Leadership Capital - Use it Wisely

This is fourteenth of several blogs delving into the origin and meaning of my sales leadership “Words of Wisdom”. You can access the complete list here  http://stm360.com/2019/06/words-of-wisdom-for-sales-leaders/

It’s important for sales leaders to understand the concept of “leadership capital” and how to use it.

I define leadership capital as influence - the ability get direct reports, peers, and your boss to act and/or behave in a certain way. Another component of leadership capital is respect.

So how does a leader acquire leadership capital?

When you first start in a position, you are granted a certain amount of leadership capital. Think of it as the benefit of the doubt. Over time leadership capital is built by supporting others, building relationships, treating people well and getting results.

Your actions and requests either build up or use up your balance of leadership capital. Let me provide a few examples…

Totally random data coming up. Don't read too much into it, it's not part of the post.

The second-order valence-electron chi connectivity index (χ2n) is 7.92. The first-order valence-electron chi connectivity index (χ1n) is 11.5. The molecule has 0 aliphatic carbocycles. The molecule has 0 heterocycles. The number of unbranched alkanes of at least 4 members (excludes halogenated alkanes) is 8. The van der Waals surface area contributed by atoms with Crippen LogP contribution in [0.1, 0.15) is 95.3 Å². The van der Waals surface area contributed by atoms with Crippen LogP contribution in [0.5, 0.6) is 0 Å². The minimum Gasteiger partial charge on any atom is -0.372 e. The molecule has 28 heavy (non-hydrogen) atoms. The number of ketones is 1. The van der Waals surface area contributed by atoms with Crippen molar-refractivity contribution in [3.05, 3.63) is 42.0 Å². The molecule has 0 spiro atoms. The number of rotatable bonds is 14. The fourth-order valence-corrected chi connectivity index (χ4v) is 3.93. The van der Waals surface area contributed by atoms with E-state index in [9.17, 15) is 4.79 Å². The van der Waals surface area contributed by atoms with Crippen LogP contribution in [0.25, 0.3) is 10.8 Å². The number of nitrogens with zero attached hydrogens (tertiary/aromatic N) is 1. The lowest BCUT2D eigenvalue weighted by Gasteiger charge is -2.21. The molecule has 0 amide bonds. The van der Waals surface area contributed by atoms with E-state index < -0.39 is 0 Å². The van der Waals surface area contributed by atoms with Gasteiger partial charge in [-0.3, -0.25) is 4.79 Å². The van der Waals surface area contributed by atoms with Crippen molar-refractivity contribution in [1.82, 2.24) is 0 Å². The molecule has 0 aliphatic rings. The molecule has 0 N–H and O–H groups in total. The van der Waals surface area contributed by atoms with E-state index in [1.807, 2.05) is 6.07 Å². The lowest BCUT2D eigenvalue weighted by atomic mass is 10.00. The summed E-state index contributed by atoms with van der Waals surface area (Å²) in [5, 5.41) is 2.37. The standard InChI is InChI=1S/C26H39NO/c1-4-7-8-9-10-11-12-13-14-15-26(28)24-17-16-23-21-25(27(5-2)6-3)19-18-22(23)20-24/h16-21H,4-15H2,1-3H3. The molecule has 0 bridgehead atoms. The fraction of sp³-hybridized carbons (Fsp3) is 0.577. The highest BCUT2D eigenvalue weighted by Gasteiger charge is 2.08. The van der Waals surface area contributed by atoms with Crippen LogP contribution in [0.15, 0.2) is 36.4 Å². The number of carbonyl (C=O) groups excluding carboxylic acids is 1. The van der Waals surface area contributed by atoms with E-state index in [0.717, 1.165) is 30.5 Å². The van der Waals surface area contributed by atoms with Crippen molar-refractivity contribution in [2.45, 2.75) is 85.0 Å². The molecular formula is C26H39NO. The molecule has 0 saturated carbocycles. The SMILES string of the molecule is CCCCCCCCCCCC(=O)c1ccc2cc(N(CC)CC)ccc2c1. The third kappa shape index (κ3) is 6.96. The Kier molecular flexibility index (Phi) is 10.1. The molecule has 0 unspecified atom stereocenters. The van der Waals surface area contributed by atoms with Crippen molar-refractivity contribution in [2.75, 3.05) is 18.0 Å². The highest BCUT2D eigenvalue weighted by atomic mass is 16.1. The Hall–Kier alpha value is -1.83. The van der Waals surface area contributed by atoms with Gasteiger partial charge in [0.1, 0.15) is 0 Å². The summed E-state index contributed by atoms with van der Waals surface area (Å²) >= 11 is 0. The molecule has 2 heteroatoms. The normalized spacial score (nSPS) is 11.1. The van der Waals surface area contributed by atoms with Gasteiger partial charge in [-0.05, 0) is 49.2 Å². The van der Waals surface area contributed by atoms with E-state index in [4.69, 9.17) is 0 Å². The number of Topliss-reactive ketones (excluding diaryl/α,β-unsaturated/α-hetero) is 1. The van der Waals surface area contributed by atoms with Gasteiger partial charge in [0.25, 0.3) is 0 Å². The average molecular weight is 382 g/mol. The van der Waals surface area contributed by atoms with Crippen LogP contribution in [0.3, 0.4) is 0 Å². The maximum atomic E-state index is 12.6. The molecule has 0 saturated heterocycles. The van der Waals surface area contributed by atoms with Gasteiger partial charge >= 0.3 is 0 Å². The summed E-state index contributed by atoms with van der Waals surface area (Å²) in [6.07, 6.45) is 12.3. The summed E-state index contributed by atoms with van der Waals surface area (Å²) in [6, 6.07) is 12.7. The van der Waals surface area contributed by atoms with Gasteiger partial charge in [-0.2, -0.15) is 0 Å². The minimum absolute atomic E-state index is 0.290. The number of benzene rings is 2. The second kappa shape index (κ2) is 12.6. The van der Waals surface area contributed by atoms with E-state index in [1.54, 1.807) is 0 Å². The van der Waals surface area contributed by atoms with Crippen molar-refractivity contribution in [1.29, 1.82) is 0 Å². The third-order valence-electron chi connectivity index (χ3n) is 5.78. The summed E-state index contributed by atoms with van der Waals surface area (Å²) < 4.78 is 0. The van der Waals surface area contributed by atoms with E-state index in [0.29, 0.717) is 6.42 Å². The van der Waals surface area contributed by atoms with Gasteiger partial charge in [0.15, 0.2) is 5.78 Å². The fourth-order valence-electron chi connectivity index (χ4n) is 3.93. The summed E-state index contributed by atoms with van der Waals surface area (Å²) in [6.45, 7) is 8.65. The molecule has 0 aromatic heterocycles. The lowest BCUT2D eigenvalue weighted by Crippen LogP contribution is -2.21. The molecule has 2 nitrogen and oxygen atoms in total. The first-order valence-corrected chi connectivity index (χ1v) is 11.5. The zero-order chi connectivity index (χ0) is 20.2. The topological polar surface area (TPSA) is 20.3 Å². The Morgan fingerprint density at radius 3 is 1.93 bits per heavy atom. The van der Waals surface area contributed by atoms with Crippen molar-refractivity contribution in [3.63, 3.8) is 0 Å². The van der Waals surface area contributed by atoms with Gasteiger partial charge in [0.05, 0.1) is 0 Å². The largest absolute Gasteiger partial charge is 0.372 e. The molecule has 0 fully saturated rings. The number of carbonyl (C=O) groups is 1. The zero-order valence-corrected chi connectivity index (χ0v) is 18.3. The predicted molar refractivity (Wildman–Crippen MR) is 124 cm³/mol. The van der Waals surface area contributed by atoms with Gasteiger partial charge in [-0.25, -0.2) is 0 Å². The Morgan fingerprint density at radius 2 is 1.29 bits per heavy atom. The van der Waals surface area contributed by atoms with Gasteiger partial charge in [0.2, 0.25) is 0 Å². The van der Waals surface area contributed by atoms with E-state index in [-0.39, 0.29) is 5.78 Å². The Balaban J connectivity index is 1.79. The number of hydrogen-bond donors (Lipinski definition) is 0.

Let’s say your CMO (Chief Marketing Officer) is not delivering leads and it’s impacting sales results. You impulsively march into the CEO’s office and demand  the CMO be fired.

Maybe the CMO deserves to get fired. But putting the problem on the CEO’s plate in that manner is a bad idea. Acting emotionally and not taking ownership of the problem and solution will cause a loss of leadership capital.

Another example -  you are trying to improve win rates and have set high standards for sales process execution. You demand 100% compliance on call prep and follow-up (important stuff) but are bit lax when it comes to keeping the CRM notes up to date. The lesson here is to hold the line on the important stuff - but don’t use up leadership capital on things that don’t matter.

How do you know if you are increasing or decreasing leadership capital in a given situation?

  • Keep your objectives noble (make the organization the beneficiary, not yourself)
  • Focus on what’s really important, not trivial matters
  • Act strategically, not impulsively (play the long game)
  • Take ownership of the problem and solution

Final thoughts - To be an effective sales leader, you must positively influence your team, peers and boss. Remember you have a limited amount of leadership capital - use it wisely.

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